Made in China, But Don't Even Think About Sending It Back

You know my oldest son lives in China now. Well, I am all but freaking out over the fact that he’s going to be spending his first Christmas away from us, in a country that doesn’t celebrate the birth of Christ with any tinsel, paid days off work, or as much as a fa la la. It's times like this that make it hard to be a mom.

So I decided to send him a Fitzpatrick family Christmas in a box. Or a series of boxes. Or, now that I’ve seen the postal rates for mailing large boxes to China, a series of big envelopes with papers that describe a nice American Christmas, one that he might have had if I could have afforded to send him a bunch of presents.

I’ve sent him packages before, but small stuff and light stuff. I thought it was cool that I could send him some fluffy American things in a box and he would get it in about a week and it would cost me less than $20.

So I went out and bought a bunch of stuff for him for Christmas. Lots of presents for him to open on Christmas morning (before he goes to freaking work, because he doesn’t get the day off - did I mention that?) plus a small fake Christmas tree, some ornaments, a stocking, some junk food that he can’t get there, and some toys for his new dog, which he is getting right before the holiday.

Then I went on the U.S. Postal Service Web site to see how best to mail this portable celebration, and it may as well have been printed in Mandarin, it was so confusing.

So I hot footed it over to my local post office, stood in line for about 15 minutes and asked for advice from a postal worker. She might have been speaking in Mandarin, it was still so confusing. There are prepaid international mailing boxes that you pay for, but then pay more for, depending on where you’re mailing it and how much it weighs. If you go with your own cardboard boxes (which I could do; I just bought a shit load of wine, I’ve got the boxes) there are rates for weight, size, girth (I’m not kidding. Girth.) and how fast you want it to get there.

I left the post office less informed than when I went. So back to the Web site I went. Where I stumbled upon this gem: There are restrictions on what you’re allowed to send to China.

Here’s a list of what you are not allowed to mail to you son, who is living in China and is only 23 and is spending his first Christmas alone in a Communist country:

⚈ Arms, ammunition, weapons
⚈ Articles in hermetically sealed, nontransparent containers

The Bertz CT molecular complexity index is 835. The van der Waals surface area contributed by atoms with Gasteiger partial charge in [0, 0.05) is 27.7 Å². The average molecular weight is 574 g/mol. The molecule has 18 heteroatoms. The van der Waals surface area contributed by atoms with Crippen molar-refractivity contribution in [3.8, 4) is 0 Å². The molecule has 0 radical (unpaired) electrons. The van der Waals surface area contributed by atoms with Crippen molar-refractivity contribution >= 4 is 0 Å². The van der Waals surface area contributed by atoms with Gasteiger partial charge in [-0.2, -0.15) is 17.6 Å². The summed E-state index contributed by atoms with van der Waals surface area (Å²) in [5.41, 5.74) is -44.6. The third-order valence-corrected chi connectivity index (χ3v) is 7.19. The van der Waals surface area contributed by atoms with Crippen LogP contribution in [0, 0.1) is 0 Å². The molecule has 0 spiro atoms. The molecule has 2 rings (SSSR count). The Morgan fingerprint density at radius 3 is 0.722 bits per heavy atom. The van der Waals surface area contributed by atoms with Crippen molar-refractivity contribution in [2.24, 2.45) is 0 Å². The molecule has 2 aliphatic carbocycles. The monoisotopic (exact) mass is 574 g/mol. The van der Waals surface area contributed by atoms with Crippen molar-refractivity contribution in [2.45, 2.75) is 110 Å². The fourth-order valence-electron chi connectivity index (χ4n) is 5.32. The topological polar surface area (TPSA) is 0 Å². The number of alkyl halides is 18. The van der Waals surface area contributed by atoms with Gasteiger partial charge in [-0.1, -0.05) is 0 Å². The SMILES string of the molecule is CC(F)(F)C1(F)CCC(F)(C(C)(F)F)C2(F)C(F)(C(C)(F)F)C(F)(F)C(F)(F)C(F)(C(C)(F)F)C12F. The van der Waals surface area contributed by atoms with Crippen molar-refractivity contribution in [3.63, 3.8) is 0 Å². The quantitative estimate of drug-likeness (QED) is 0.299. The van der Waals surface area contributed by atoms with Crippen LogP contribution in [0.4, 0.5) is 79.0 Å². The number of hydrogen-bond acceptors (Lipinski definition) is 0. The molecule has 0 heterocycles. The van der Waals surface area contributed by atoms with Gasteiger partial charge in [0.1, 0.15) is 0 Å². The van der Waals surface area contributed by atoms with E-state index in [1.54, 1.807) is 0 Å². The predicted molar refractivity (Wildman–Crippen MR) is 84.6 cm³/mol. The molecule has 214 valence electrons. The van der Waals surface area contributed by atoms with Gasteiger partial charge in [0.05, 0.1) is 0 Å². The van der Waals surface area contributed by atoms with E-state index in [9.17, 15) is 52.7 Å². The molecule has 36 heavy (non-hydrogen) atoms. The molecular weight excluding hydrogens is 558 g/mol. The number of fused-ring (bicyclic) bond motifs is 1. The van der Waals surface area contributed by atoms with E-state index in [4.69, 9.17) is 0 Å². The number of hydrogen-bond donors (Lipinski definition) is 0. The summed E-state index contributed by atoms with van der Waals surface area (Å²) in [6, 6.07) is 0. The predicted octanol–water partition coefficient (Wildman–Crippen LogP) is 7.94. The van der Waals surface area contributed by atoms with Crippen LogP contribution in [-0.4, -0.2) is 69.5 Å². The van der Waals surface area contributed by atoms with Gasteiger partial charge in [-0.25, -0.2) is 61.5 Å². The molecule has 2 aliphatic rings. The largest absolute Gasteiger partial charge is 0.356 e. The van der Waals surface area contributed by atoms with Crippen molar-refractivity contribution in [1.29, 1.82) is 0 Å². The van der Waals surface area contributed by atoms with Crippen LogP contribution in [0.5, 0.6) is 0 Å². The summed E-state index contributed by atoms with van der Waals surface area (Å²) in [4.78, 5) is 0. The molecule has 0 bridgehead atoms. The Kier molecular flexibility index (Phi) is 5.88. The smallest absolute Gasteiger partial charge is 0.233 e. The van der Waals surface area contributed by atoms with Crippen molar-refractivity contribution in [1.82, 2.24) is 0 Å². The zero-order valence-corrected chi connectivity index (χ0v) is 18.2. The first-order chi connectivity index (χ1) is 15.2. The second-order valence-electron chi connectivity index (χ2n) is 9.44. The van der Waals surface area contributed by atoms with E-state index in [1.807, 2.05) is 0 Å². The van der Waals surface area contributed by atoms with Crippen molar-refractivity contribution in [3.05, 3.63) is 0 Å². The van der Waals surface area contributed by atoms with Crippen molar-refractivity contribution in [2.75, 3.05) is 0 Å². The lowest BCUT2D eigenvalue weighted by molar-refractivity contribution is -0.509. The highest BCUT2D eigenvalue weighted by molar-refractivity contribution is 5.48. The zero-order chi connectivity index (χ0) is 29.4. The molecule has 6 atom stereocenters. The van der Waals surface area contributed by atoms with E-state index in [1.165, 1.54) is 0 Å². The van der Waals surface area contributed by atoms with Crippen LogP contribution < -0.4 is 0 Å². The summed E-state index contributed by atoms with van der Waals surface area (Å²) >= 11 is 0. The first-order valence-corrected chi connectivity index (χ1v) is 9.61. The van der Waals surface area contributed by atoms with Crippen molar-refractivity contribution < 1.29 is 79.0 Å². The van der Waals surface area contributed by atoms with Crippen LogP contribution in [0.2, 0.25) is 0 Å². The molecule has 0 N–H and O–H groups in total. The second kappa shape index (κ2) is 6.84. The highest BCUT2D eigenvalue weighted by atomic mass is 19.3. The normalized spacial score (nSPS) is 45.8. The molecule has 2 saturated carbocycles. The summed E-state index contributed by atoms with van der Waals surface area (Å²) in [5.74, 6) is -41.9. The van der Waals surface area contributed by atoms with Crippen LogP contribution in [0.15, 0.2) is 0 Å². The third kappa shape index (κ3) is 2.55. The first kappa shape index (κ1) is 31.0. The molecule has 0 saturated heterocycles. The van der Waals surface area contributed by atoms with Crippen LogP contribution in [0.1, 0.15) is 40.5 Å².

⚈ Chinese currency
⚈ Coins; banknotes; securities payable to bearer; traveler’s checks; gold, silver, platinum, manufactured or not; precious stones; jewelry; and other valuable articles, unless sent as an insured post
⚈ Manuscripts, printed matter, photographic negatives, gramophone records, films, magnetic tapes, video tapes, etc., which could do political, economical, cultural, or moral harm to the People’s Republic of China
⚈ Meat and meat products
⚈ Perishable infectious biological substances
⚈ Radioactive materials
⚈ Radio receivers, transmitters or receivers of all kinds, walkie-talkies and parts thereof; valves, antennae, etc
⚈ Used clothing and bedding
⚈ Wrist-watches, cameras, television sets, radio sets, tape records, bicycles, sewing machines, and ventilators

Well. There goes my idea for a “Valve and Meat Product” theme Christmas this year.

I can see the infectious biological substances, perishable or non-perishable. And let’s face it: Who wants radioactive materials in any mailbox where children and pets play. But cameras? Watches? Sewing machines? Ventilators? No? Even if someone needs one? Even if they’re made in China and we paid for them already? Could there not be some satisfaction in knowing that some of the crap we buy from China is being exported, bought by Americans, and sent back to China, all at our expense? You think we’re indebted to the Chinese now . . .

The Chinese government is kind enough to offer the following exceptions to the bans:

⚈ You can sent 1 pocket electronic calculator per year, but only if the addressee submits a prior request to Customs.
⚈ You can send up to 5 cassettes of magnetic tape at a time.
⚈ You may send cotton or synthetic fabric, but not more than 10 1/4 yards and the width must not exceed 50 inches.
⚈ You may send medicines or materials used in Chinese medicine - “RMB 40 yuan.” I have no idea what that means.
⚈ And you may send up to 100 Philatelic stamps.

That was no help to me. I wasn’t planning to give him collectable stamps, acupuncture needles or fabric for Christmas. But thanks for clarifying.

From the information I got from my local postal worker and the Web site, I think it’s going to cost me somewhere around $150 to mail him a Christmas. But it'll be worth it when he gets all the presents, decor, and Cheez-its. That is, if the Customs inspectors don't find the hidden bicycle I've cleverly tucked in there.

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